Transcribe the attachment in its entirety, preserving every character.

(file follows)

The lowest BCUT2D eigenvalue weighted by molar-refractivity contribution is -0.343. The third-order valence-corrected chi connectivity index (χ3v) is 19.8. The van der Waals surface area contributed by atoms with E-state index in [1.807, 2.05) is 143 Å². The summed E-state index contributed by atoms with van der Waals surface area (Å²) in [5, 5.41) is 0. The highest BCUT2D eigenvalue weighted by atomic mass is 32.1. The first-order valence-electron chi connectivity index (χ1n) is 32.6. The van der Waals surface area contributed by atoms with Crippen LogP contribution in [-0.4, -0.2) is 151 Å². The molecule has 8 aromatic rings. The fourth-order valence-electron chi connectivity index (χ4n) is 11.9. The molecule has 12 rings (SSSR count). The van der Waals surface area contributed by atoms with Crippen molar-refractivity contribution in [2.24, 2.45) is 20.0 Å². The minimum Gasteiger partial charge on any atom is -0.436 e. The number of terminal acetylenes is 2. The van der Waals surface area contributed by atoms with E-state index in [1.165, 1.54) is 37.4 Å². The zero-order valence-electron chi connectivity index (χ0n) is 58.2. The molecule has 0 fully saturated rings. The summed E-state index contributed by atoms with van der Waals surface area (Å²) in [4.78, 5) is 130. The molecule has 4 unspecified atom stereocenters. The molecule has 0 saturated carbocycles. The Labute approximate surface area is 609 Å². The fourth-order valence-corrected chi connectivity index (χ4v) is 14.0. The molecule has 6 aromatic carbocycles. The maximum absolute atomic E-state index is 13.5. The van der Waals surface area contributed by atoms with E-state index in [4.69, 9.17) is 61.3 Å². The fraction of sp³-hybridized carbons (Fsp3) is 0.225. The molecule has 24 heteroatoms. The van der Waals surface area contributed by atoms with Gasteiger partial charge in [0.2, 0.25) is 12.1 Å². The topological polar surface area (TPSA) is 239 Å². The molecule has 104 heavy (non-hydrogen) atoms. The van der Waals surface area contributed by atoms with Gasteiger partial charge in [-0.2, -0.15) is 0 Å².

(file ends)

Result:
The lowest BCUT2D eigenvalue weighted by molar-refractivity contribution is -0.343. The third-order valence-corrected chi connectivity index (χ3v) is 19.8. The van der Waals surface area contributed by atoms with E-state index in [1.807, 2.05) is 143 Å². The summed E-state index contributed by atoms with van der Waals surface area (Å²) in [5, 5.41) is 0. The highest BCUT2D eigenvalue weighted by atomic mass is 32.1. The first-order valence-electron chi connectivity index (χ1n) is 32.6. The van der Waals surface area contributed by atoms with Crippen LogP contribution in [-0.4, -0.2) is 151 Å². The molecule has 8 aromatic rings. The fourth-order valence-electron chi connectivity index (χ4n) is 11.9. The molecule has 12 rings (SSSR count). The van der Waals surface area contributed by atoms with Crippen molar-refractivity contribution in [2.24, 2.45) is 20.0 Å². The minimum Gasteiger partial charge on any atom is -0.436 e. The number of terminal acetylenes is 2. The van der Waals surface area contributed by atoms with E-state index in [1.165, 1.54) is 37.4 Å². The zero-order valence-electron chi connectivity index (χ0n) is 58.2. The molecule has 0 fully saturated rings. The summed E-state index contributed by atoms with van der Waals surface area (Å²) in [4.78, 5) is 130. The molecule has 4 unspecified atom stereocenters. The molecule has 0 saturated carbocycles. The Labute approximate surface area is 609 Å². The fourth-order valence-corrected chi connectivity index (χ4v) is 14.0. The molecule has 6 aromatic carbocycles. The maximum absolute atomic E-state index is 13.5. The van der Waals surface area contributed by atoms with E-state index in [4.69, 9.17) is 61.3 Å². The fraction of sp³-hybridized carbons (Fsp3) is 0.225. The molecule has 24 heteroatoms. The van der Waals surface area contributed by atoms with Gasteiger partial charge in [0.2, 0.25) is 12.1 Å². The topological polar surface area (TPSA) is 239 Å². The molecule has 104 heavy (non-hydrogen) atoms. The van der Waals surface area contributed by atoms with Gasteiger partial charge in [-0.2, -0.15) is 0 Å².